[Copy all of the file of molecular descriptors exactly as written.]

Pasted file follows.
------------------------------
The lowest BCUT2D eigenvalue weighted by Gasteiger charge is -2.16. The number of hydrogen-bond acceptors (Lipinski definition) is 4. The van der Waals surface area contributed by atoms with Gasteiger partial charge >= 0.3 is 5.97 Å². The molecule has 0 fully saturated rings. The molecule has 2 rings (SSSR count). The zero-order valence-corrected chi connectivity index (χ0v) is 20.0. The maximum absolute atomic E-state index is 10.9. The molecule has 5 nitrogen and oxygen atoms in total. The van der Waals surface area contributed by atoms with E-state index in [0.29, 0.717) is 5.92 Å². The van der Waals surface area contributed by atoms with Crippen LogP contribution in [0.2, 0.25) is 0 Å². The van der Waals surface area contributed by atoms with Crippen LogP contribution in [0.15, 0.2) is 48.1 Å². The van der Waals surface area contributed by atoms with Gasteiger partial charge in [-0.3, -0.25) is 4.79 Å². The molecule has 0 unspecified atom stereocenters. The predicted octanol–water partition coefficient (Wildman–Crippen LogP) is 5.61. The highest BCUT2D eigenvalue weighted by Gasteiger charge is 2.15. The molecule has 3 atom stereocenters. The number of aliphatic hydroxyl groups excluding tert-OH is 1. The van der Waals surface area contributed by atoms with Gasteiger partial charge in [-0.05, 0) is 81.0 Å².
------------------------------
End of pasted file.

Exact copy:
The lowest BCUT2D eigenvalue weighted by Gasteiger charge is -2.16. The number of hydrogen-bond acceptors (Lipinski definition) is 4. The van der Waals surface area contributed by atoms with Gasteiger partial charge >= 0.3 is 5.97 Å². The molecule has 0 fully saturated rings. The molecule has 2 rings (SSSR count). The zero-order valence-corrected chi connectivity index (χ0v) is 20.0. The maximum absolute atomic E-state index is 10.9. The molecule has 5 nitrogen and oxygen atoms in total. The van der Waals surface area contributed by atoms with E-state index in [0.29, 0.717) is 5.92 Å². The van der Waals surface area contributed by atoms with Crippen LogP contribution in [0.2, 0.25) is 0 Å². The van der Waals surface area contributed by atoms with Crippen LogP contribution in [0.15, 0.2) is 48.1 Å². The van der Waals surface area contributed by atoms with Gasteiger partial charge in [-0.3, -0.25) is 4.79 Å². The molecule has 0 unspecified atom stereocenters. The predicted octanol–water partition coefficient (Wildman–Crippen LogP) is 5.61. The highest BCUT2D eigenvalue weighted by Gasteiger charge is 2.15. The molecule has 3 atom stereocenters. The number of aliphatic hydroxyl groups excluding tert-OH is 1. The van der Waals surface area contributed by atoms with Gasteiger partial charge in [-0.05, 0) is 81.0 Å².